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EVAN RACHEL WOOD on Pretty Persuasion
Contributed by Michael J. Lee, Executive Editor
for Radio Free Entertainment

August 8, 2005


In the dark comedy Pretty Persuasion, an emotionally starved teenage lolita named Kimberly Joyce (Evan Rachel Wood) will stop at nothing in her quest for fame as an actress. Crafty, amoral, and manipulative, Kimberly draws her two close friends (Elisabeth Harnois and Adi Schnall) into a plot to pin a sexual harassment charge on their hapless English teacher, Mr. Anderson (Ron Livingston). The resulting scandal turns high school life in Beverly Hills into a media feeding frenzy, with Kimberly reaping the benefits at the expense of all those around her.

Directed by Marcos Siega from a script by Skander Halim, Pretty Persuasion was an acclaimed entry at the 2005 Sundance Film Festival, and also features supporting performances from Selma Blair and Jane Krakowski, and an over-the-top turn by James Woods as Kimberly's crass, racist id of a father.

In this interview, Pretty star Evan Rachel Wood (Thirteen, Once and Again) talks about working on the film and playing a character of such wicked design.


The Interview

MEDIA: How would you say your role of Kimberly compares to the girl you played in Thirteen?

EVAN: She's way worse! [laughs] At least the character in Thirteen wasn't a bad person. She just wanted to be accepted. You know, though...actually, that's kind of what this character's doing, too. They're both just not getting the love and the attention that they need, and so they're acting out in the only ways that they know how. And they both feel alone, and they both [melodramatically] "just wanna be loved!"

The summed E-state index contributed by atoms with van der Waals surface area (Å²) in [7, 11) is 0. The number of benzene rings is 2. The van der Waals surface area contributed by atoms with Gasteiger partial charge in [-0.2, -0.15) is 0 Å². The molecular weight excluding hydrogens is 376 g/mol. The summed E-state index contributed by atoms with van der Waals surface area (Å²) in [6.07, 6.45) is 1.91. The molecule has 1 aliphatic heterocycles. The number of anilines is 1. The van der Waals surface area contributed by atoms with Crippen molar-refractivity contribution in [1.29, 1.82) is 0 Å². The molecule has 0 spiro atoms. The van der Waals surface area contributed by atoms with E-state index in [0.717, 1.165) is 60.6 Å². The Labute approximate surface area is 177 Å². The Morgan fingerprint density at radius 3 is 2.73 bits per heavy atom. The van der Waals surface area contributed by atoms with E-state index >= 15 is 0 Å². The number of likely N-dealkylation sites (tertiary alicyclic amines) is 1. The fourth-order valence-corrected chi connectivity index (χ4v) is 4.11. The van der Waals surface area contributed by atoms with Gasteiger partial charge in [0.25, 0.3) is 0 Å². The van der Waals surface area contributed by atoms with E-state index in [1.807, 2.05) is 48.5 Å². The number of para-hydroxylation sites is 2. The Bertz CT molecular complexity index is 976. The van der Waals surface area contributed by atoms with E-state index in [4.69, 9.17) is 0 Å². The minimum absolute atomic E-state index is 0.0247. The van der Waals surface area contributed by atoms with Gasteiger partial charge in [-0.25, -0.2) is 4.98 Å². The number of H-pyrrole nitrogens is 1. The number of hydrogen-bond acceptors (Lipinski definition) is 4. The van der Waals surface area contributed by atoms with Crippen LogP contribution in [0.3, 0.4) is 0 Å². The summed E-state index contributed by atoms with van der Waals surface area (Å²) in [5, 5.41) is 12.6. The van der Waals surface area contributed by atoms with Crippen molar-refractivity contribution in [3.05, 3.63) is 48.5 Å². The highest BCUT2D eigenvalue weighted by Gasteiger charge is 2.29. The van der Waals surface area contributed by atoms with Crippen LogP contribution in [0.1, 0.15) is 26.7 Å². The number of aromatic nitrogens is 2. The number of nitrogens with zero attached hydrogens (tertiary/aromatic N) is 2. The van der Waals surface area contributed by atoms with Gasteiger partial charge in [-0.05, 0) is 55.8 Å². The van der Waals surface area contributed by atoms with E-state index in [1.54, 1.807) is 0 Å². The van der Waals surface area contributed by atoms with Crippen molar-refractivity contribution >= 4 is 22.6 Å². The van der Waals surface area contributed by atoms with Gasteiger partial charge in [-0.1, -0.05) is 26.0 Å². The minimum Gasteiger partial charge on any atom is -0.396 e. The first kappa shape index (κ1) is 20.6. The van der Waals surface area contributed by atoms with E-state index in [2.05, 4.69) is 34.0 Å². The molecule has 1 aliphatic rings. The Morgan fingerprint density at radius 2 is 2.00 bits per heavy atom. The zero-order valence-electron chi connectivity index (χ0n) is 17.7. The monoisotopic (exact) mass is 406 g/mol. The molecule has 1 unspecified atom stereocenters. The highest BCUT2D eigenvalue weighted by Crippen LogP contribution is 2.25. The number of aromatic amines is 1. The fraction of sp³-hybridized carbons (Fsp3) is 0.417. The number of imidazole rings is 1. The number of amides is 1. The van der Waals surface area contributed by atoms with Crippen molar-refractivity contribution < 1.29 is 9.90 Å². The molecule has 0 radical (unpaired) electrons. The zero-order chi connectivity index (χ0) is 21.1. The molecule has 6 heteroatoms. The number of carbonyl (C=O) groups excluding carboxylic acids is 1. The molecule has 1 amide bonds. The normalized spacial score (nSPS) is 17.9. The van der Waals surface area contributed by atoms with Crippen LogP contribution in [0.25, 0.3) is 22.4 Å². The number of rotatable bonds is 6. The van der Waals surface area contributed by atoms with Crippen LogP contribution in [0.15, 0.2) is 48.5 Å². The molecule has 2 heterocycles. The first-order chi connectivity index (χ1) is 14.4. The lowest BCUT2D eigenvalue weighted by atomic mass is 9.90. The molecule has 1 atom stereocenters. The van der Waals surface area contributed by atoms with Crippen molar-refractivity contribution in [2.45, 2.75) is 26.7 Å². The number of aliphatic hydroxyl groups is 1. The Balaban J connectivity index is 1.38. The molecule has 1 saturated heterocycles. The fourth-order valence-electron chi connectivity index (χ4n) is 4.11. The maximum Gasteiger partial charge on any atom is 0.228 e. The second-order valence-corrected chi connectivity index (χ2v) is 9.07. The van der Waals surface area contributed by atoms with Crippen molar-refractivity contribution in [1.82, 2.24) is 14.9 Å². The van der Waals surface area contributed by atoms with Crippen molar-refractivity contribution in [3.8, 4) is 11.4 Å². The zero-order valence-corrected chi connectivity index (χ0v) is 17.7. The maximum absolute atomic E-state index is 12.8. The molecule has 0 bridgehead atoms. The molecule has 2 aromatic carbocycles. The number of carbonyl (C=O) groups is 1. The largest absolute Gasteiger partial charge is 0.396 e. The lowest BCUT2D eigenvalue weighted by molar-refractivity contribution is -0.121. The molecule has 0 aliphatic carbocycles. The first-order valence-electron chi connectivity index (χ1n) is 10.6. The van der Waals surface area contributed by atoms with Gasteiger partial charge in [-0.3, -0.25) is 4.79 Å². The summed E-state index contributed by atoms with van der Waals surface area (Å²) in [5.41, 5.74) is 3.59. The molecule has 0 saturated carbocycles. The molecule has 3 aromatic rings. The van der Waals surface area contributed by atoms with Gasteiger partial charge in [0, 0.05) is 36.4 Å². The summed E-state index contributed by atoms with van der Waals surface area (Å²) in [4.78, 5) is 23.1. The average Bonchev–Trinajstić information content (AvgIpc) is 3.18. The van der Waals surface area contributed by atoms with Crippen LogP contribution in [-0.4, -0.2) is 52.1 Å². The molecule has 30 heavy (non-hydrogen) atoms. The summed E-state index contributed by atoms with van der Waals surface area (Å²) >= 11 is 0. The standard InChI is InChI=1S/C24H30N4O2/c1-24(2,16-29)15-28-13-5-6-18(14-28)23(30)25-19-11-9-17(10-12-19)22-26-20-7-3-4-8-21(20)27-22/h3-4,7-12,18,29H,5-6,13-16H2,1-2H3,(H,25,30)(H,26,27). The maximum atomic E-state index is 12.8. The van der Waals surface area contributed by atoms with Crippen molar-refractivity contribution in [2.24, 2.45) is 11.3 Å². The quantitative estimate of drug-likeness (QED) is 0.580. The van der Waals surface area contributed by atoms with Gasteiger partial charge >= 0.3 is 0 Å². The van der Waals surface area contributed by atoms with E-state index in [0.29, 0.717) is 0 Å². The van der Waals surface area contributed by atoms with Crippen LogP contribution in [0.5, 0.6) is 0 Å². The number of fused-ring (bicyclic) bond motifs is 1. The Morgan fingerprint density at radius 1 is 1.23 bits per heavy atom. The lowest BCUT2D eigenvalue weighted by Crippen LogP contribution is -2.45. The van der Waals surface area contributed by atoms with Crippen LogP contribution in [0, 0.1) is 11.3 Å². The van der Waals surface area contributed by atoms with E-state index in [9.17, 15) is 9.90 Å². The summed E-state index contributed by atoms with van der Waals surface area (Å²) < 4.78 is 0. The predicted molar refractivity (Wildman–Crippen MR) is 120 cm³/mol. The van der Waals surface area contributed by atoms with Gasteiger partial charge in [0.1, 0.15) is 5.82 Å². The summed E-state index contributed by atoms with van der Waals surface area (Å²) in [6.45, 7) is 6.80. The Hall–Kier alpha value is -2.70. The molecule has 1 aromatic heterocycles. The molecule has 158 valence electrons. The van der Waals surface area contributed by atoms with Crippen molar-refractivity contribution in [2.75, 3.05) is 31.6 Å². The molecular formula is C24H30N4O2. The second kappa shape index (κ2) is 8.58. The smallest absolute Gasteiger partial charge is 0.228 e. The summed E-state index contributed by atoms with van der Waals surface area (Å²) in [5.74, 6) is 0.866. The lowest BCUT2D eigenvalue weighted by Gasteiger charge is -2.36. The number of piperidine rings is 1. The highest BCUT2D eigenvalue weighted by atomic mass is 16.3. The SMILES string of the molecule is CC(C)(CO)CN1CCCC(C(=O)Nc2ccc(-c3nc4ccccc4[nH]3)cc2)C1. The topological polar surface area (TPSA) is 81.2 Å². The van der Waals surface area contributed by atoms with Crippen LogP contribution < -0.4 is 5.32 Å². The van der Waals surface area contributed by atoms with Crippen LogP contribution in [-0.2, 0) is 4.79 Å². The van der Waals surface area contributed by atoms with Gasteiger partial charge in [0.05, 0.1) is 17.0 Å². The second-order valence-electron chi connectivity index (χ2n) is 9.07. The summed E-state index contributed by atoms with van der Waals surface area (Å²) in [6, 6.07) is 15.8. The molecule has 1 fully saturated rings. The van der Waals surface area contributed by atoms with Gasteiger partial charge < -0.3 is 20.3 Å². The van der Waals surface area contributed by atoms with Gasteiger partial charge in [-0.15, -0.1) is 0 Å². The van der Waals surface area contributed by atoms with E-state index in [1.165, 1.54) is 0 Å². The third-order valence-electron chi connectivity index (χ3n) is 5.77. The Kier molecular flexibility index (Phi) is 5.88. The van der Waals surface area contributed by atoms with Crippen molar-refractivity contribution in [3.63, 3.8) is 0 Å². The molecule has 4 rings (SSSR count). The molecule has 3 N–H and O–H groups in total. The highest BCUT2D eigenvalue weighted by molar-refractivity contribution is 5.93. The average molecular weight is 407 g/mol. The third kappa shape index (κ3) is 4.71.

But isn't Kimberly after fame and fortune?

I think she's convinced herself that she just wants fame and fortune, but no, she definitely wants love. And I think you see that in certain moments of the film. She crumbles a little bit. And you can see that she's really just this scared little girl. So no, I think she definitely puts up that front of, "No, I don't care, I just want to get famous and it's all about me." And I think deep down, that really kills her.

Have you encountered people like Kimberly in your own life?

Yeah. I based it on one specific girl, actually, who was exactly like this, and was older than everybody else, and totally used her sexuality to just manipulate everybody just so she could get in that queen bee position, and acted like my best friend, and then had no problem stabbing me in the back...but all with a smile on her face. And that's just the worst kind. So that's how I wanted to do Kimberly.